Today saw Santa Barbara’s annual “It Starts with the Script” writers panel, moderated by Anne Thompson. Participating were Michael Arndt (“Toy Story 3”), Lisa Cholodenko (“The Kids Are All Right”), C. Gaby Mitchell (“Get Low”), David Seidler (“The King’s Speech”), Scott Silver (“The Fighter”) and Aaron Sorkin (“The Social Network”).
I was a little late to the event but it was an, as always, spirited discussion about the nuts and bolts of the screenwriting process.
Seidler, Silver and Sorkin were the three tasked with writing scripts (each of them original, interestingly enough, give or take a “book proposal”) detailing real individuals. Thompson asked for their various experiences with that. Silver recalled the first screening of the film for members of boxer Micky Ward’s family, and how he expected sparks might fly.
“I don’t think anyone sees themselves the way the movie portrays them,” he said, being careful to note that it’s just the nature of the beast. The writing was as faithful to the individual personas as it could be. “I was mainly worried about Alice,” he continue, regarding Ward’s mother (played by Melissa Leo in the film). “She started watching the movie and she had a bag of popcorn and her hand just froze. And as the movie went on she started eating the popcorn and I relaxed.”
To that, Seidler quipped, “I’ve not had the pleasure of watching the Queen eat popcorn.” He also noted, as did Sorkin, “We’re making a film, not a documentary.” Both Seidler’s film and Sorkin’s have come under unnecessary fire for not adhering to the absolute truth in their work (and indeed, one journalist jumped at the opportunity to grill Seidler on the Nazi appeasement accusations leveled at the monarch portrayed in “The King’s Speech,” which came in the wake of claims of anti-Semitism aimed at the film and, for a Jewish writer whose grandparents died in the Holocaust, has to be grating).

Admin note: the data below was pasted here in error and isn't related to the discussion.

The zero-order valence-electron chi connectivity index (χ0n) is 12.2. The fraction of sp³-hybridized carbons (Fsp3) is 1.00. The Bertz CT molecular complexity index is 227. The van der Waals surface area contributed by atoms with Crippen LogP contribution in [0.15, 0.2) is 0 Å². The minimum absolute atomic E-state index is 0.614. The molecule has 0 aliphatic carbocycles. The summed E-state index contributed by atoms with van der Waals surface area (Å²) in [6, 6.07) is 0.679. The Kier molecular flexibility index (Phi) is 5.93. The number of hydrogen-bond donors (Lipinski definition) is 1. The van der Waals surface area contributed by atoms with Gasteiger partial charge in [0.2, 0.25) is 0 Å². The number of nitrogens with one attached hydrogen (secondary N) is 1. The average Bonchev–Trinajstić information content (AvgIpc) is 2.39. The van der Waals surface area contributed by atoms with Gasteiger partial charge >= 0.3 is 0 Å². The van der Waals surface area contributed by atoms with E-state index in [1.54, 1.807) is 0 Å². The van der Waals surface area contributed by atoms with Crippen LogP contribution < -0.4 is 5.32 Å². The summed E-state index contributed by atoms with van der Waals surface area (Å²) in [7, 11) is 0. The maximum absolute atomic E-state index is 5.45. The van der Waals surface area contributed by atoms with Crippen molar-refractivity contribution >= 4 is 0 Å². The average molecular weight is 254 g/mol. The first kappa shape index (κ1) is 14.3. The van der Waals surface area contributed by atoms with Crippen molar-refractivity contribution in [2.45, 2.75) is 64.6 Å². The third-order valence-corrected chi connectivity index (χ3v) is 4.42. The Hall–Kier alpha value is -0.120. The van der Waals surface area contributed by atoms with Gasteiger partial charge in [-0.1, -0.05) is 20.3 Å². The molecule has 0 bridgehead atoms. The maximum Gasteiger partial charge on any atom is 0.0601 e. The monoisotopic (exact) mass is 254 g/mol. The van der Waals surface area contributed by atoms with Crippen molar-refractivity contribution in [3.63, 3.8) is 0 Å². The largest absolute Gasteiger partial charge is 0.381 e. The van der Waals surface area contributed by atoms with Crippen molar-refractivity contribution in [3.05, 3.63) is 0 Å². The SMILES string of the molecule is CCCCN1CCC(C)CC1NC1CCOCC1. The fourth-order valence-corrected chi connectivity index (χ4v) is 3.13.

Sorkin recalled a story about an early scene in “The Social Network” that depicts Mark Zuckerberg drinking and blogging, putting the germ of what would be Facebook growing inside a bit of a cyber tantrum. He had written it as screwdrivers, which is more interesting visually and would seem to indicate someone drinking to get drunk, not necessarily just to drink. When it was discovered that Zuckerberg was actually drinking beer that night, specifically Beck’s, director David Fincher — ever the perfectionist — insisted on changing it.
“His take was, when we know a fact, that’s the fact we’re going to use,” Sorkin said. “You’d be surprised just how much of what’s in the script actually happened.”
Thompson also asked about Sorkin’s acceptance speeches as of late, which have been incredibly gracious to Zuckerberg. “He was a kid who was socially awkward and in over his head,” Sorkin said. “I identify with that. And those speeches have been me saying, ‘Hey, you did all right.”
I missed much of Cholodenko and Arndt’s questions, though Mitchell spoke at length about how actor Robert Duvall got involved with the writing process. “He was really concerned about how to get into this character,” he said. “He goes deep. And he brought me to that place.”
Later tonight, James Franco is set to be honored with the “Outstanding Performance of the Year” award for his work in “127 Hours.” More as it happens…
[Photo: LA Times]